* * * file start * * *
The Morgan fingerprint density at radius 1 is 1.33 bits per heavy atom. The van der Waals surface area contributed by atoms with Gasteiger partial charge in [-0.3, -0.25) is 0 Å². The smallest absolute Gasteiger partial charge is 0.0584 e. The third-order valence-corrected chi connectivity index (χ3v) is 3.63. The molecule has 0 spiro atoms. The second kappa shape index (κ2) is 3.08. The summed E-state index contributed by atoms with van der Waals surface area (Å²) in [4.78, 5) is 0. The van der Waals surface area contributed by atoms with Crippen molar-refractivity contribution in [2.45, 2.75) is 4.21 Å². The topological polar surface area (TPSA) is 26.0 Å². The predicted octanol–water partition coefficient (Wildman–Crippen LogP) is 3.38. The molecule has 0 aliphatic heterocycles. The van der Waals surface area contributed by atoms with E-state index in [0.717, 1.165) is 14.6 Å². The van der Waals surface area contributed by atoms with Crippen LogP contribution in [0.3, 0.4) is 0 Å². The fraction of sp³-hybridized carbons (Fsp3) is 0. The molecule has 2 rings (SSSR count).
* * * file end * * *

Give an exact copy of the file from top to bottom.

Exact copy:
The Morgan fingerprint density at radius 1 is 1.33 bits per heavy atom. The van der Waals surface area contributed by atoms with Gasteiger partial charge in [-0.3, -0.25) is 0 Å². The smallest absolute Gasteiger partial charge is 0.0584 e. The third-order valence-corrected chi connectivity index (χ3v) is 3.63. The molecule has 0 spiro atoms. The second kappa shape index (κ2) is 3.08. The summed E-state index contributed by atoms with van der Waals surface area (Å²) in [4.78, 5) is 0. The van der Waals surface area contributed by atoms with Crippen molar-refractivity contribution in [2.45, 2.75) is 4.21 Å². The topological polar surface area (TPSA) is 26.0 Å². The predicted octanol–water partition coefficient (Wildman–Crippen LogP) is 3.38. The molecule has 0 aliphatic heterocycles. The van der Waals surface area contributed by atoms with E-state index in [0.717, 1.165) is 14.6 Å². The van der Waals surface area contributed by atoms with Crippen LogP contribution in [0.3, 0.4) is 0 Å². The fraction of sp³-hybridized carbons (Fsp3) is 0. The molecule has 2 rings (SSSR count).